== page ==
Hence work is done by system. Experiment 2 . The following equation can be used to estimate the ratio of the tank volumes which are 23 liters (tank 1) and 9 liters (tank 2). Where: Basis is the initial absolute pressure of tank 2 in N/mm ( = Pate -Vi) Blabs is the initial absolute pressure of tank 1 in N/mm ( = Pate +Pi) Pass is the final absolute pressure in N/mm This equation can be derived from the ideal gas equation of state assuming that air behaves as an ideal gas. Calculate the ratio of volumes from your results.
Comment on your answer compared to the actual ratio (23/9) with regard to the magnitude of your result ND what might have caused any discrepancy between the measured and actual result. The value calculated above using experimental values shows that the ratio is much than the expected value 23/9. This could be explained due to the fact that, 1) A longer time interval would produce a more precise result of the final pressure, as the molecules will be more evenly distributed across the two volumes and will take up all the ‘space’ in the system 2) The final pressure taken is only at one particular time.
It is good to note that molecules keeps moving around and at one particular time, there may be more molecules in one jar than he other and therefore the values of pressure keeps on changing. As a result would suggest that an average of the pressure is done over a certain lapse of time. 3) The absolute pressure of the initial pressure PA should be kappa. However in our measurement, the pressure was higher than the atmospheric pressure. One possible reason to this is, the inner content is being affected by the temperature outside the jar(higher temperature outside will cause a higher pressure inside jar) 6.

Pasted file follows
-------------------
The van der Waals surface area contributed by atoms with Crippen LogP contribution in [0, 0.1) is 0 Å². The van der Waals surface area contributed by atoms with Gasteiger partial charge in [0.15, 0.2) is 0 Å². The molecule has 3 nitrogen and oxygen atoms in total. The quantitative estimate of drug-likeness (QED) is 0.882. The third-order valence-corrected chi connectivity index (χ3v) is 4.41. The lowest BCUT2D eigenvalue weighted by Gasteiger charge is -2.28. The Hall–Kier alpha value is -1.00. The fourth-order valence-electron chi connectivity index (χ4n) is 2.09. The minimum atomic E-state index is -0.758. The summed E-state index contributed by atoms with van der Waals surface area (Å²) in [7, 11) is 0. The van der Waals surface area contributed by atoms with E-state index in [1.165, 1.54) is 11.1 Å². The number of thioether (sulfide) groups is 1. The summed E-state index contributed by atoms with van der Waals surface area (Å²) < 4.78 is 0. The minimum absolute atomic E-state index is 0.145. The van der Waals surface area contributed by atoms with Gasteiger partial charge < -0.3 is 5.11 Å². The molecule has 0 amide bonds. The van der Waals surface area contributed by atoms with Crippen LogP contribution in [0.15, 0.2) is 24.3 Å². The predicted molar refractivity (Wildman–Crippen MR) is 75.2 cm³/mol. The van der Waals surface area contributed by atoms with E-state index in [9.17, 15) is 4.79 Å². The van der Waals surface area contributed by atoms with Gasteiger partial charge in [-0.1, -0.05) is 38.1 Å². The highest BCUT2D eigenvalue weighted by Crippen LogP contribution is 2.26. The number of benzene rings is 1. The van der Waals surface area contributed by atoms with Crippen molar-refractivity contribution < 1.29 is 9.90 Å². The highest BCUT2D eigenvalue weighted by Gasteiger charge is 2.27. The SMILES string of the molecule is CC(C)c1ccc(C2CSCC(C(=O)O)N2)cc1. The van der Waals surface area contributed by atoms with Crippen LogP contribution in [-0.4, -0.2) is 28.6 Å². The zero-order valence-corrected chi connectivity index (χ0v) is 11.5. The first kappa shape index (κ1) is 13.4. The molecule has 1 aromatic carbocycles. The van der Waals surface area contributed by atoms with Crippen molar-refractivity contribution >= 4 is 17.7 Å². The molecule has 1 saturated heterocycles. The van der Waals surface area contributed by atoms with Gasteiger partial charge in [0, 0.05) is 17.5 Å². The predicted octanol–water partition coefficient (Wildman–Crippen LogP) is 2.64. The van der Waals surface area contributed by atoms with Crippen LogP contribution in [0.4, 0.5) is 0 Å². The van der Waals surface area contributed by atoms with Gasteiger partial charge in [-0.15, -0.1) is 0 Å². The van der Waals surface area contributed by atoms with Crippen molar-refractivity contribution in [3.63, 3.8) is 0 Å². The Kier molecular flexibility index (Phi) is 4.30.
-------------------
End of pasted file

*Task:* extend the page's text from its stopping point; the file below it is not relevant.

In order to ascertain the ratio of tank volumes we have used a certain type of process. What was it and why was it used to ascertain the volume ratio? Hint; think about the start and end states of the 2 tanks and the ideal gas equation. We have assumed that the number of molecules during the process stays the same and the temperature is kept constant through out the experiment. By this way, we can relate the two equations as in the question above using ideal gas equation. PA=nor, where R is the universal gas constant.
Since the number of moles, n and the temperature, T are kept constant, the only variables in the experiment are pressure and volume. Therefore equation is API Rearranging the equation gives us By keeping the temperature constant, the recess should be isothermal as in isothermal process, and the variables are pressure and volume, which is the case here. In this experiment, when the volume has been increased, the pressure in the left jar has decreased and that on the right has increased at a constant temperature. . What other type of process could be used to ascertain the ratio of tank volumes? Explain your answer. Do the processes you have given as answers to questions 6 and 7 have anything in common? This time, we could make temperature and volume the variables and keep the pressure constant throughout the experiment. Using the ideal gas equation again, we get, PA=nor , where p=constant , Note that we should also keep the number of molecules in the jar constant.
This type of process is called an isobaric process. A possible PA graph would be as shown in the graph here. In the graph, moving in the direction from 1 to 2, there is an expansion at constant value pressure. The number of molecules are the same in both answers to questions 6 and 7. In addition to that the volume VI and V are the variables in both answers as this is what we are supposed to find in the experiment and should therefore be the variables and appear in the equation as above.